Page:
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Whether it is a two day or twelve week volunteer effort you will leave Kigio with an extended global family and fabulous memories.  Awaking to the sounds of Rift Valley birds you eat breakfast with various wildlife grazing close or watching the animal antics at the nearby waterpoint.  Morning activity assignments are approximately 8 AM to Noon.  Lunch and rest period end around 2PM when the afternoon activity begins proceeding until about 5PM.  

Assignments are rotated amongst the volunteers ensuring participation in all activities collecting research data or maintaining Kigio.



 It is understandable that giraffe survey is a favorite as the Rothschild's giraffe is a focus of the Conservancy and they are impressive creatures.  A few of the activiites that will provide photo ops of zebra, pumba, dik dik, buffalo, hippo and others are camera trap data collection, invasive plant removal and fence maintenance.  Early walking, photographing and identifying birds provides a challenge.  There a many gorgeous birds living in the Rift Valley. Working in the tree nursery is a wonderful way to help assist community farmers.  Plant beds are created, tree seeds planted and nurtured until mature enough to be transplanted in community farmsteads.  Acacia trees, a staple of giraffe, are also seeded for planting within the conservancy.

Skills and a wealth of knowledge are gladly shared by Projects Abroad staff and the very capable Rangers of Kigio.  Meals, freshly and expertly cooked, are delicious and plentiful. Volunteers have plenty of time for relaxation on the patio or in the sun with a gorgeous view no matter the time of day.  Wednesday afternoon volleyball is an enjoyable way to commune with volunteers, staff and rangers.  Most volunteers plan outings on the weekend to nearby towns or National Parks such as Hell's Gate, Mount Longonot and Lake Nakuru.  Personal necessities or desired supplies are easily attained in the nearby towns as is Kenyan Shilling via ATM.  Electricity via generator a few hours a night will keep your electronics charged.  Evening showers are hot and refreshing.  Laundry by hand, easily managed in provided buckets, dries quickly in the Savannah climate. 

Most important - arrive with a desire to assist, a quest for knowledge, an open mind, enjoy the beauty and heart of Kenyan culture and people and your Kigio family will remain in your heart.

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African Savannah Conservation ~ Kigio Wildlife Conservancy ~ 12 weeks
African Savannah Conservation ~ Kigio Wildlife Conservancy ~ 12 weeks

The Beauty of Africa by Hand   (published in Tanzania)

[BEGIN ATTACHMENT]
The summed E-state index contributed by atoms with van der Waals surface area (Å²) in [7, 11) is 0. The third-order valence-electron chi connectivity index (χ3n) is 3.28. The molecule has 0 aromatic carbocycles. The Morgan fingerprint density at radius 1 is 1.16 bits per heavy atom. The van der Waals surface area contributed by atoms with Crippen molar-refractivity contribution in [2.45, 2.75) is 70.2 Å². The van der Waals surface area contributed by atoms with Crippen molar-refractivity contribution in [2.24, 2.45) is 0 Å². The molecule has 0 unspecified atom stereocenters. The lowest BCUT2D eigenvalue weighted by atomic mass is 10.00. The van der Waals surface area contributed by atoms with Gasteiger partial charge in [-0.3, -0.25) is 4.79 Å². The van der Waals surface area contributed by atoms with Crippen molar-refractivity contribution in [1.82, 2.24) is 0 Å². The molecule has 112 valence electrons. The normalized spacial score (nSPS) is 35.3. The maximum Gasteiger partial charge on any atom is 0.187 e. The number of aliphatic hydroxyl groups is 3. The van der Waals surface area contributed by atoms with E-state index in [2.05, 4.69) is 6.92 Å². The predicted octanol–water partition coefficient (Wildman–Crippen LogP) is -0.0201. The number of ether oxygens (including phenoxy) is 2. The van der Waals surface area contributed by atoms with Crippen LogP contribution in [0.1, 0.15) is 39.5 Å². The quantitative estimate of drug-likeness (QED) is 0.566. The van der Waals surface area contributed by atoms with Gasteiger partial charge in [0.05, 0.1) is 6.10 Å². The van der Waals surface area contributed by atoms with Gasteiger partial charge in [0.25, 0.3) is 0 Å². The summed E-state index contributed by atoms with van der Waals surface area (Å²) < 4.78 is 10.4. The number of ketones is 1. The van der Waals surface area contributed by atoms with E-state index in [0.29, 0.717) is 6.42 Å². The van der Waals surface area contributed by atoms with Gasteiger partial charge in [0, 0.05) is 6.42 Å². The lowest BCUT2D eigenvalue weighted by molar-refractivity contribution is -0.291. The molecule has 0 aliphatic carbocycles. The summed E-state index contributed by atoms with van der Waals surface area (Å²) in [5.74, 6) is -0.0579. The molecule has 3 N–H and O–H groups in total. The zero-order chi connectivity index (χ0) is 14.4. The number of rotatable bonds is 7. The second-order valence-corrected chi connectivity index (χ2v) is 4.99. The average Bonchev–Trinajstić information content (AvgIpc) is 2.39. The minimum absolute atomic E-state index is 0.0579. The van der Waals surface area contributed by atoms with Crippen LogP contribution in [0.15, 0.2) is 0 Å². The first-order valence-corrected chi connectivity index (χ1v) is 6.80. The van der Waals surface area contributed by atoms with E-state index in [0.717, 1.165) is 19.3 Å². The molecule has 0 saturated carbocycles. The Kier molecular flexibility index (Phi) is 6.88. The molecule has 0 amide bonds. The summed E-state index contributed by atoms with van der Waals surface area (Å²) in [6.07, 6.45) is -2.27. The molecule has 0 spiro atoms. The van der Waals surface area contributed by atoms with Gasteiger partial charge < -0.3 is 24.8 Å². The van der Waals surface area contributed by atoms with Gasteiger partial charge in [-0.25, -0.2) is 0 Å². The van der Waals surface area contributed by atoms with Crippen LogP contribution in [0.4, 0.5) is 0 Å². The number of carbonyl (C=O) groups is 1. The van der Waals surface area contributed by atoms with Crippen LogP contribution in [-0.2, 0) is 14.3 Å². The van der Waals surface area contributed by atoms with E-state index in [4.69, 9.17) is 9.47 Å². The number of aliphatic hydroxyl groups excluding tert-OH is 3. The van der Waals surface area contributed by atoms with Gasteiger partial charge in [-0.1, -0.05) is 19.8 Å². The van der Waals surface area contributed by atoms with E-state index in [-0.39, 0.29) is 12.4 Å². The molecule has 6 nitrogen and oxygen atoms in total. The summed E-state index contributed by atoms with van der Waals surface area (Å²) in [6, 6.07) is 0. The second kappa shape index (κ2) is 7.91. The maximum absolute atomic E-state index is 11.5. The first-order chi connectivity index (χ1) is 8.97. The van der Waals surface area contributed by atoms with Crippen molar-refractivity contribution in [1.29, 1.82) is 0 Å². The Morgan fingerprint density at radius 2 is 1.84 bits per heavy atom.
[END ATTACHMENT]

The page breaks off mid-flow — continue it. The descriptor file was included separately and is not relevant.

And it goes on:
December 11, 2013 by   Comments(0)

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Sem Brys (24) of Belgium spent 1 month volunteering with the Building Project in Tanzania in October. During his time in Tanzania, he had the opporutnity to go on safari but while all the other volunteers were busy snapping photos with their digital cameras and i-phones, Sem used the opportunity to capture the beauty of Africa by hand with the amazing pencil drawings you see below.

To see more of Sem's artwork visit his personal blog at

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The Beauty of Africa by Hand
The Beauty of Africa by Hand

Lake Nakuru National Park

May 20, 2013 by   Comments(0)

Hallo zusammen,


sorry fuer das lange Warten... Seit Freitagnachmittag gab es im Internetcafe kein Internet. War extra gesten noch in die Stadt gefahren, denn ich wollte ein paar Fotos hochladen. Denn: Ich war am Samstag mit einer kleinen Gruppe im hiesigen "Lake Nakuru National Park". Um es passend auszudruecken: It was amazing !


Wir haben einen Kleinbus gemietet, in dem wir stehen konnten und oben rausgucken konnten (geschuetzt vor der Sonne). Es war super. Zumal wir nur 4 Erwachsene + 2 Kinder + Fahrer waren, und damit viel Bewegungsfreiheit hatten und somit tolle Bilder gemacht werden konnten.



Was haben wir alles gesehen? Ueberleg... Abgesehen von den vielen verschiedenen Vogelarten...

Paviane und andere Affen, Zebras, Gazellen, Impalas, Bueffel, Emus, Giraffen, Breitmaulnashoerner (White-Rhinos) und Black-Rhinos, Water-?? (keine Ahnung, hab den Fahrer nicht verstanden), ein paar Flamingos und (Namen vergessen), Truthaehne (wenn es denn welche waren) und zu guter letzt, ganz duch Zufall, einen Loewen, der (da wir anhielten) direkt vor uns die Strasse ueberquerte!!! Letzteres hat den Tag perfekt gemacht, wir waren die ersten, die ihn an dem Tag gesehen haben. Waren das alle Tiere?? Ich habe sicher welche vergessen

Fuer Elefanten ist der Park uebrigens zu klein.